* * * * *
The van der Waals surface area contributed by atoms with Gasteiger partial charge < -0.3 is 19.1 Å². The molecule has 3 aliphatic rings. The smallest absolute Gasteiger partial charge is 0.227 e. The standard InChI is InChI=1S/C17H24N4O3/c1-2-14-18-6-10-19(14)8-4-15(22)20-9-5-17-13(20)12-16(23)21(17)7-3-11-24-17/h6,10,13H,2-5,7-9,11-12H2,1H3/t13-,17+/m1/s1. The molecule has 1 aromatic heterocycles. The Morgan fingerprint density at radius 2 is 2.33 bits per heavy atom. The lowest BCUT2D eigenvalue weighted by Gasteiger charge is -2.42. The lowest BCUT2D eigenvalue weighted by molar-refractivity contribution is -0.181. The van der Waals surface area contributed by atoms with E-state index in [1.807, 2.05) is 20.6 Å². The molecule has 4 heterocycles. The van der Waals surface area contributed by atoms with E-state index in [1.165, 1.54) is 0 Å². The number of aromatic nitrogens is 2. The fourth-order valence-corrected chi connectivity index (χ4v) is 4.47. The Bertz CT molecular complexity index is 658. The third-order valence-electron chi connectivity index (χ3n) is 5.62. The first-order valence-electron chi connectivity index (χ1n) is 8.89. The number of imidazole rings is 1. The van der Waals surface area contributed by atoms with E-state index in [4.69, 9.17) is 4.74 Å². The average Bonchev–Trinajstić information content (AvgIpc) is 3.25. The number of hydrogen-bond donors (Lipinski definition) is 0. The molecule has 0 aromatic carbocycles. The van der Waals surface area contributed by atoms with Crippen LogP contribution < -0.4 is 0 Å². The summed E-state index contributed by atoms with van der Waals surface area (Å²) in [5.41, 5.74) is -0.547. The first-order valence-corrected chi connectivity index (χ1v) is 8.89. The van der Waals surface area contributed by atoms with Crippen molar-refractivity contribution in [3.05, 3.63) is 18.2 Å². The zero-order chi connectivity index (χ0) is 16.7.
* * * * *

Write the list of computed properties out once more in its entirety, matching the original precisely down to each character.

The van der Waals surface area contributed by atoms with Gasteiger partial charge < -0.3 is 19.1 Å². The molecule has 3 aliphatic rings. The smallest absolute Gasteiger partial charge is 0.227 e. The standard InChI is InChI=1S/C17H24N4O3/c1-2-14-18-6-10-19(14)8-4-15(22)20-9-5-17-13(20)12-16(23)21(17)7-3-11-24-17/h6,10,13H,2-5,7-9,11-12H2,1H3/t13-,17+/m1/s1. The molecule has 1 aromatic heterocycles. The Morgan fingerprint density at radius 2 is 2.33 bits per heavy atom. The lowest BCUT2D eigenvalue weighted by Gasteiger charge is -2.42. The lowest BCUT2D eigenvalue weighted by molar-refractivity contribution is -0.181. The van der Waals surface area contributed by atoms with E-state index in [1.807, 2.05) is 20.6 Å². The molecule has 4 heterocycles. The van der Waals surface area contributed by atoms with E-state index in [1.165, 1.54) is 0 Å². The number of aromatic nitrogens is 2. The fourth-order valence-corrected chi connectivity index (χ4v) is 4.47. The Bertz CT molecular complexity index is 658. The third-order valence-electron chi connectivity index (χ3n) is 5.62. The first-order valence-electron chi connectivity index (χ1n) is 8.89. The number of imidazole rings is 1. The van der Waals surface area contributed by atoms with E-state index in [4.69, 9.17) is 4.74 Å². The average Bonchev–Trinajstić information content (AvgIpc) is 3.25. The number of hydrogen-bond donors (Lipinski definition) is 0. The molecule has 0 aromatic carbocycles. The van der Waals surface area contributed by atoms with Crippen LogP contribution < -0.4 is 0 Å². The summed E-state index contributed by atoms with van der Waals surface area (Å²) in [5.41, 5.74) is -0.547. The first-order valence-corrected chi connectivity index (χ1v) is 8.89. The van der Waals surface area contributed by atoms with Crippen molar-refractivity contribution in [3.05, 3.63) is 18.2 Å². The zero-order chi connectivity index (χ0) is 16.7.